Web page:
Japan has brought together a supergroup of aeronautical, industrial and space organizations to build a supersonic airliner.
The new organization, Japan Supersonic Research (JSR), quietly signed on March 31. Yesterday, the Japan Aerospace Exploration Agency (JAXA) announced that it is a member, alongside the Japan Aircraft Development Association, the Japan Aerospace Exploration Association, Mitsubishi Heavy Industries, Kawasaki Heavy Industries), of IHI Corporation and Subaru.
The Japanese aerospace industry is currently focused on manufacturing components for airplanes and engines, including wings and fuselages. Mitsubishi recently planned to build its own midsize passenger jet in a hangar. Another more successful exception is the Subaru joint manufacturing deal for the Bell 412 helicopter, sold locally in modified versions called the Subaru Bell 412EPX and XUH-2.
JSR’s vision is to engage in the joint international development of supersonic aircraft by 2030.
JAXA’s contribution to JSR includes a decade of sonic boom research. The space agency already has an airplane design with a much sharper, needle-esque nose than the bird-shaped hook nose Concorde used to improve pilot visibility during take-off and landing. At one point, a JAXA aviation director claimed that noise pollution from takeoffs and landings of its supersonic planes would be half that of the Concorde.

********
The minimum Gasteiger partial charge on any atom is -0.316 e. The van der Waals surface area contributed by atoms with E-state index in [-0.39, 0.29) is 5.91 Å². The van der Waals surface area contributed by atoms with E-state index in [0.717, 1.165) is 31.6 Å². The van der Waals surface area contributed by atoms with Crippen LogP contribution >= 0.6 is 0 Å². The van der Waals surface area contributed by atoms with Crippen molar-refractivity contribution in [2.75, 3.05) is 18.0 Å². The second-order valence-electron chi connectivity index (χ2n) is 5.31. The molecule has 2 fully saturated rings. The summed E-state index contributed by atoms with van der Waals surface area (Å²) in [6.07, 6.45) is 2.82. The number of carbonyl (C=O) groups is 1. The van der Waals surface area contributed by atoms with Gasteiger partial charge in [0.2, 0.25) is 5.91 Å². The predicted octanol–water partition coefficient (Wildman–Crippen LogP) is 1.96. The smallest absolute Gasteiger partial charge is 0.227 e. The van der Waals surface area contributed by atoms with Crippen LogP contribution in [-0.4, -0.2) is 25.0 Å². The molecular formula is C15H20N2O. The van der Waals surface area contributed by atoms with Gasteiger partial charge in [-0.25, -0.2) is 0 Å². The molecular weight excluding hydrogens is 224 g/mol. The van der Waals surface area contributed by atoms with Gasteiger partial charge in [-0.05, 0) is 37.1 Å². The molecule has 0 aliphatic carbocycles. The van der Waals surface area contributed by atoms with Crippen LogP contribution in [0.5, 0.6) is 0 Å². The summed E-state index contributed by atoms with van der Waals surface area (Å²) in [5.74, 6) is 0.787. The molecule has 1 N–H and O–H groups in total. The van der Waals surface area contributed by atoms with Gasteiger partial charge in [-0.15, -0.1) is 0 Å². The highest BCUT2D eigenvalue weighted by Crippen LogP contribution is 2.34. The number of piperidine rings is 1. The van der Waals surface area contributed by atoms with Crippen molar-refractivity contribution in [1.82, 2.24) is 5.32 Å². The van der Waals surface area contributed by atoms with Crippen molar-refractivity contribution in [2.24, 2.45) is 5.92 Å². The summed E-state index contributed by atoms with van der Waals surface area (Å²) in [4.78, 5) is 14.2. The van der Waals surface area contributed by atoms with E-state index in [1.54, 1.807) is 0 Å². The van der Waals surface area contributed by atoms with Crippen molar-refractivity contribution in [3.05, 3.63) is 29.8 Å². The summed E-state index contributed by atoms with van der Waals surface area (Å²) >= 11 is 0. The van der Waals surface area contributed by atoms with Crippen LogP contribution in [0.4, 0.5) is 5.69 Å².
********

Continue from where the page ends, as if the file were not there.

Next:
JAXA supersonic aircraft concept.
Click to enlarge. Â© JAXA
The other problem with the Concorde was terrible fuel mileage. JAXA believes this too under control, thanks to its lighter design than previous efforts.
JAXA is betting on each individual member of the assembled JSR team bringing their expertise to make this business viable, while improving the profitability of individual members.
JSR will have competition: United Airlines is purchasing 50 supersonic jets from Colorado startup Boom Supersonic for use by 2029. This model is known as the Overture and is expected to reach Mach 1.7. Â®